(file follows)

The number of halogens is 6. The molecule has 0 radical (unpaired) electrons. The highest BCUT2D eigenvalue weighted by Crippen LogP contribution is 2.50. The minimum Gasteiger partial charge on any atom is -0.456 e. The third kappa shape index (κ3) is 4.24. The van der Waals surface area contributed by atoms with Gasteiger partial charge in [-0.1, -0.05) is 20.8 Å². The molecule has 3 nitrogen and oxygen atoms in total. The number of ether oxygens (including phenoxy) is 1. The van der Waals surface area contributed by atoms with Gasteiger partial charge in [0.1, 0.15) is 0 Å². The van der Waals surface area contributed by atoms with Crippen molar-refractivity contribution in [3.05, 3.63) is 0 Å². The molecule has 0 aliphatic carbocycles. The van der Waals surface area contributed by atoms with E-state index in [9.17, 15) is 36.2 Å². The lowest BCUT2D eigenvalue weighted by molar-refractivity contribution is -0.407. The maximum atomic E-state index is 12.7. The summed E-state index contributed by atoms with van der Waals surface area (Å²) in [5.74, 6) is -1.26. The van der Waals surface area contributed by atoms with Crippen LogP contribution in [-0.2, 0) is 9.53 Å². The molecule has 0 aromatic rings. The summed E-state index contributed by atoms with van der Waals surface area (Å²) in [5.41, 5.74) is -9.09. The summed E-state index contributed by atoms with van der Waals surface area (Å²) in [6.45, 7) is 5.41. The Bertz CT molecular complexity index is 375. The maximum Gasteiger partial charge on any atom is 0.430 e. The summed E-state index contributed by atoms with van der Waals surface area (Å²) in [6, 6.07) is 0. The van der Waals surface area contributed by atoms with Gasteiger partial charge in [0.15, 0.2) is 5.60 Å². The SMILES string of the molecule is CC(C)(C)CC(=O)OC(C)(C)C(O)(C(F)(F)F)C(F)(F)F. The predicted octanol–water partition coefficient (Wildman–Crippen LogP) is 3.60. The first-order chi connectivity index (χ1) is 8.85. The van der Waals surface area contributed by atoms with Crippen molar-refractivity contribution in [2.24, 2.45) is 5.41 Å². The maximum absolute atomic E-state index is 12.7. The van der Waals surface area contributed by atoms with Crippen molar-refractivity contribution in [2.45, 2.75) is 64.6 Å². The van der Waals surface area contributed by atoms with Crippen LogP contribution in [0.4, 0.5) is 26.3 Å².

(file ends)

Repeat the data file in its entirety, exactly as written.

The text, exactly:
The number of halogens is 6. The molecule has 0 radical (unpaired) electrons. The highest BCUT2D eigenvalue weighted by Crippen LogP contribution is 2.50. The minimum Gasteiger partial charge on any atom is -0.456 e. The third kappa shape index (κ3) is 4.24. The van der Waals surface area contributed by atoms with Gasteiger partial charge in [-0.1, -0.05) is 20.8 Å². The molecule has 3 nitrogen and oxygen atoms in total. The number of ether oxygens (including phenoxy) is 1. The van der Waals surface area contributed by atoms with Gasteiger partial charge in [0.1, 0.15) is 0 Å². The van der Waals surface area contributed by atoms with Crippen molar-refractivity contribution in [3.05, 3.63) is 0 Å². The molecule has 0 aliphatic carbocycles. The van der Waals surface area contributed by atoms with E-state index in [9.17, 15) is 36.2 Å². The lowest BCUT2D eigenvalue weighted by molar-refractivity contribution is -0.407. The maximum atomic E-state index is 12.7. The summed E-state index contributed by atoms with van der Waals surface area (Å²) in [5.74, 6) is -1.26. The van der Waals surface area contributed by atoms with Crippen LogP contribution in [-0.2, 0) is 9.53 Å². The molecule has 0 aromatic rings. The summed E-state index contributed by atoms with van der Waals surface area (Å²) in [5.41, 5.74) is -9.09. The summed E-state index contributed by atoms with van der Waals surface area (Å²) in [6.45, 7) is 5.41. The Bertz CT molecular complexity index is 375. The maximum Gasteiger partial charge on any atom is 0.430 e. The summed E-state index contributed by atoms with van der Waals surface area (Å²) in [6, 6.07) is 0. The van der Waals surface area contributed by atoms with Gasteiger partial charge in [0.15, 0.2) is 5.60 Å². The SMILES string of the molecule is CC(C)(C)CC(=O)OC(C)(C)C(O)(C(F)(F)F)C(F)(F)F. The predicted octanol–water partition coefficient (Wildman–Crippen LogP) is 3.60. The first-order chi connectivity index (χ1) is 8.85. The van der Waals surface area contributed by atoms with Crippen molar-refractivity contribution in [2.24, 2.45) is 5.41 Å². The maximum absolute atomic E-state index is 12.7. The van der Waals surface area contributed by atoms with Crippen molar-refractivity contribution in [2.45, 2.75) is 64.6 Å². The van der Waals surface area contributed by atoms with Crippen LogP contribution in [0.4, 0.5) is 26.3 Å².